The Victoria Festival of Spoken Word held its Festival Finale on Feb. 28 in front of a near-capacity audience at the Metro Theatre, an unassuming venue behind the vast Alix Goolden Hall. The atmosphere was excitable with the airiness of a party. Anything was possible —there was even beer on tap.
Poet of Honour Brendan McLeod led the first half of the show with three acoustic sets and stories. The festival was formally “spoken word,” but performances were intentionally not limited to the spoken word genre. Music, dance, and improvisation were incorporated throughout the festival and the finale.
McLeod, with his acoustic sets, had the audience peeling over with hair-trigger laughter. The audience was diligent enough to do sing-alongs, even to the words “everyone I know is nicer than the Pope, nicer than the Pope — O, Lord,” citing past instances where the Pope (which Pope remains unspecified) covered up sex abuse cases as an archbishop.
Stephen Harper did not escape a political critique in the song “Robocalls,” as McLeod’s lyrics point out the irony that Harper, who enjoys playing the piano and performing Beatles covers, has cut funding to art programs.
McLeod had the audience under his thumb. He is likeable, charismatic, handsome (because acoustic guitars have a wooing magic), and most importantly, self-deprecating enough to recognize he’s full of shit. Regardless, McLeod was entertaining in a way that spoken word can neglect to be; reigning with a comedic mode. The topics, especially in slam, are heavy and can spur feelings of melancholy.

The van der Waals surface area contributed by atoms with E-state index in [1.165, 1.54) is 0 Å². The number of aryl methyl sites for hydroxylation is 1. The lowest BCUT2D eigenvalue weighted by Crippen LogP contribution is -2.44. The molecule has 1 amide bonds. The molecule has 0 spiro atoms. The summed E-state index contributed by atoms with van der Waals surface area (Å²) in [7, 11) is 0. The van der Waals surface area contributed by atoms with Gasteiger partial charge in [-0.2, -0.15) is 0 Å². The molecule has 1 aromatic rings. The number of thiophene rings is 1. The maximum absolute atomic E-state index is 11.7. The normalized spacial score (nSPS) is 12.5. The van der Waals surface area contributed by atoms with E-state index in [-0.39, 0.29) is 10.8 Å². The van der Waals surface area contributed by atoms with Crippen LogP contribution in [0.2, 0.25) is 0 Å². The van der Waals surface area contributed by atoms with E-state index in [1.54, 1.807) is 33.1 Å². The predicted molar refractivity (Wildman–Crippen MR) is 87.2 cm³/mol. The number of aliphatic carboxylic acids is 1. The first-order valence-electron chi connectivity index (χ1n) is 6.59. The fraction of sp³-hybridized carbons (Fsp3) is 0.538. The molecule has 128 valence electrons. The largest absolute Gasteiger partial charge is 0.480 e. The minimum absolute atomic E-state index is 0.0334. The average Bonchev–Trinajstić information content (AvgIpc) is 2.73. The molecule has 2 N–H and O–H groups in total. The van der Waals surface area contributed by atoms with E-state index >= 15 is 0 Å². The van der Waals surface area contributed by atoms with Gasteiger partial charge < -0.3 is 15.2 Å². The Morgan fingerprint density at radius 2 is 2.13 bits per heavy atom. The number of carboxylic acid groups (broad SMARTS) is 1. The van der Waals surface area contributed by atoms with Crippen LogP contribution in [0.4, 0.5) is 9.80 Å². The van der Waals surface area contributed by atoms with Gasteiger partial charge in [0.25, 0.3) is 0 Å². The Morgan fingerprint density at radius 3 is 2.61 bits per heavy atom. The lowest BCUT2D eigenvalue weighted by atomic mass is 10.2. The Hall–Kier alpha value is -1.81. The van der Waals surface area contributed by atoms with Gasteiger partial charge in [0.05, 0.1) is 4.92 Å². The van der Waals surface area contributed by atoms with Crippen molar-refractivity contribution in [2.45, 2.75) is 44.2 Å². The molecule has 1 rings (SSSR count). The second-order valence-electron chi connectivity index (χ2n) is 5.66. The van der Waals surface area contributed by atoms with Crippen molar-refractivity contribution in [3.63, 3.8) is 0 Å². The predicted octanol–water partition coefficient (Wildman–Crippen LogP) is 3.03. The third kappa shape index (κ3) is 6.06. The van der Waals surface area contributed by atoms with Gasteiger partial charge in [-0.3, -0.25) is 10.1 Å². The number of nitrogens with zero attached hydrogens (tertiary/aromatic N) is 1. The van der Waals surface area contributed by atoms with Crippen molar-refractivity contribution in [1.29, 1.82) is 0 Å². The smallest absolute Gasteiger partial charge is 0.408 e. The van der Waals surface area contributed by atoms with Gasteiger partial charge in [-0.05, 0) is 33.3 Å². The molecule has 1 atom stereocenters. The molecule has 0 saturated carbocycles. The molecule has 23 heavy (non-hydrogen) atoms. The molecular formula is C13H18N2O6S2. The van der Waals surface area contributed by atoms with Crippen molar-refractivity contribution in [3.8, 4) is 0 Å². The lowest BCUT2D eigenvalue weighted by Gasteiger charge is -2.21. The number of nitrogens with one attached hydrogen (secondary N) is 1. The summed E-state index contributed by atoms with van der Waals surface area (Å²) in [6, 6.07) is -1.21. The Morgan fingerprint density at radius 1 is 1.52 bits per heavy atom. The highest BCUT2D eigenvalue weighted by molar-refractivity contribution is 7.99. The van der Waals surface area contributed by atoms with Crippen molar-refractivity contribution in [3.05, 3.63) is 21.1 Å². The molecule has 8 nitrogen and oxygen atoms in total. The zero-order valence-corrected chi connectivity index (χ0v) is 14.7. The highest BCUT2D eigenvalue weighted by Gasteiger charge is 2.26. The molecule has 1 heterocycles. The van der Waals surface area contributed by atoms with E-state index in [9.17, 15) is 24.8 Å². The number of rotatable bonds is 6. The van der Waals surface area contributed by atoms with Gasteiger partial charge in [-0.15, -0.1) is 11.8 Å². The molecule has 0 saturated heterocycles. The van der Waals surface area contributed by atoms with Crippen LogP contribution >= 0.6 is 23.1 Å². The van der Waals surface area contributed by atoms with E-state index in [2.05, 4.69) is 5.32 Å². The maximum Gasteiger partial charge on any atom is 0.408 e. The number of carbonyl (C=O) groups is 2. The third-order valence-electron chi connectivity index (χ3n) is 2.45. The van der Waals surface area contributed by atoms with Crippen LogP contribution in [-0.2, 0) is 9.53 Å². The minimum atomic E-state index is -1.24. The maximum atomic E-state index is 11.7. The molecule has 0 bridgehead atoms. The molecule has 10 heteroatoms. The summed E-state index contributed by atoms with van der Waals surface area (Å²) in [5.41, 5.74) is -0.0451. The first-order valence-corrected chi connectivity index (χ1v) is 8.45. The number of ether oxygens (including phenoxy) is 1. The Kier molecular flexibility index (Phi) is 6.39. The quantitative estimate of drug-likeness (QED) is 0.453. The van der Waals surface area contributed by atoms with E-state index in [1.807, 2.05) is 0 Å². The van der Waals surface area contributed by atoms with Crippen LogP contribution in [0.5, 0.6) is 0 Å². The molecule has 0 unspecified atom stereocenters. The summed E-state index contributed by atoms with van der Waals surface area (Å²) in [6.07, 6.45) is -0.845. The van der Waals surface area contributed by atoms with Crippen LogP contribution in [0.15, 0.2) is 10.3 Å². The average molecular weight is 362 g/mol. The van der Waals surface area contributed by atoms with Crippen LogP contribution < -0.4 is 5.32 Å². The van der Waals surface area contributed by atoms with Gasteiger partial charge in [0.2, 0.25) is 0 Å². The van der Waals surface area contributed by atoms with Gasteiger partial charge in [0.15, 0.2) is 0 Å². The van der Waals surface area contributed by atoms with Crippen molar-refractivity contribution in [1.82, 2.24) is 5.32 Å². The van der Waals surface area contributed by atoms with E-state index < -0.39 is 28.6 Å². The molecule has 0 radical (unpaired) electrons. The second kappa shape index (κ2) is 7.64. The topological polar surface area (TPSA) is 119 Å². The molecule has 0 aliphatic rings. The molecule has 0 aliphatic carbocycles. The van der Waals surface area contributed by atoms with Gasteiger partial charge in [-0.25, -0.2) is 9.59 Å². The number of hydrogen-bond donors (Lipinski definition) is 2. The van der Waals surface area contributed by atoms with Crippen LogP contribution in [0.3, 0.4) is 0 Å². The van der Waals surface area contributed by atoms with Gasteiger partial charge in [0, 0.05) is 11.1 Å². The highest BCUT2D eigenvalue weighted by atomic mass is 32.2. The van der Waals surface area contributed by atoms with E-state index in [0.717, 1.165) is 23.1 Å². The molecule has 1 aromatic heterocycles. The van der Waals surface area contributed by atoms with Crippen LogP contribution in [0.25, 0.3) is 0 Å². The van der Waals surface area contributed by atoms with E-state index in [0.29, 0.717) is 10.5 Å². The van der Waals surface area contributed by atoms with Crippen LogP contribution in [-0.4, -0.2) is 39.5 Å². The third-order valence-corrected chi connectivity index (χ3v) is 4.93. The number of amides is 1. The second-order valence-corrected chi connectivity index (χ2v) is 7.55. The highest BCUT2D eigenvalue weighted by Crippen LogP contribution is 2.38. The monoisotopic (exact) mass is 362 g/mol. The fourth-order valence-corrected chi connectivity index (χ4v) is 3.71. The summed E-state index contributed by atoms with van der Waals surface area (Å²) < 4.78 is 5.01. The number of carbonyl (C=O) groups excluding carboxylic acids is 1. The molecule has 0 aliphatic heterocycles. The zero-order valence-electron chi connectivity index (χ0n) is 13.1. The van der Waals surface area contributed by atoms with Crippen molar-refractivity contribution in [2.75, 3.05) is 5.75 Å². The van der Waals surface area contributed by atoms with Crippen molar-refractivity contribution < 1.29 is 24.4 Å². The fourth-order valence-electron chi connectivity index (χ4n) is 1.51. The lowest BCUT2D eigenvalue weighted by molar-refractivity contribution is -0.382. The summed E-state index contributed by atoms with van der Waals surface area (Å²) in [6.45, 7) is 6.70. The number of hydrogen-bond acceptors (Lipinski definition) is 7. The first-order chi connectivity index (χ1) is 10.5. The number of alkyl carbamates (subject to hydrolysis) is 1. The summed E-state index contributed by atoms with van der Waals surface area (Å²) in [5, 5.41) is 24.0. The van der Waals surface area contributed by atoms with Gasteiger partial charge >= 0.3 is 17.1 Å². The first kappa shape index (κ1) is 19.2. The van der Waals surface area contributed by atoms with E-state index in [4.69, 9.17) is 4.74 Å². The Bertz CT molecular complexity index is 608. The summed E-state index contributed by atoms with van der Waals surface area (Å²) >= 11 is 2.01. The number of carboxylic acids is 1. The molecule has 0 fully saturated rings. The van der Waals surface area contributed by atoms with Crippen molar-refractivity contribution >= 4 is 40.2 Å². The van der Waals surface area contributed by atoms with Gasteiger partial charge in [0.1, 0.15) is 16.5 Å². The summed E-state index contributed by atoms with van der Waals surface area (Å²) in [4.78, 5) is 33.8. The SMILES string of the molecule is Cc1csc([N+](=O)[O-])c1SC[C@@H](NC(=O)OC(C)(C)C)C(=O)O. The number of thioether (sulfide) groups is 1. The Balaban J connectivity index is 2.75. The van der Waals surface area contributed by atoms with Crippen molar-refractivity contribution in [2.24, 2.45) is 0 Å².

The mood in the finale was the opposite. While there were political and social critiques — obsessive Internet dwelling was one — the overall mood was happy, showing that people can laugh at themselves or the speaker’s confessions.
The second half of the show was unique. Twelve poets created material that morning for the evening show. This creative process includes planning a coherent and logical message for an hour and a half show, and intense memorization, all with the possibility of a hangover.
Beginning the set was a man who sat alone under a spotlight making noises, which were a mixture of cartoon computer sounds and beat-boxing. The rest of the poets drifted onto the stage in disjointed movements to the sounds, moving around as if they were particles in the darkness representing the cosmos.
God was a reigning theme, mostly from a comedic, secular perspective. A modified form of universality was expressed, which gathers meaning between the interconnections among people on earth and in the universe.
I was moved by the show, entertained, and I shifted into an introspective mood, which is nice to take in while alone. Spoken word affects us in intimate ways and at times, without romanticizing too much, it can be like looking into the eyes of someone you would do anything for, listening, whether it is sorrow or a confession.
Speaking to another person is an intimate act. In the everyday, communication is reduced to half-hearted token phrases complemented by aversions to eye contact. In the spoken word genre, the speaker has intent and a desire to speak—to be heard. Of course, in the context of a show, the audience’s intent is to listen and through this mutual willingness, there is power.
When people both speak and listen with intent, real feelings develop and genuine connections are possible. I believe two modes of communication, to speak and to listen, make life for people with intent, worth living.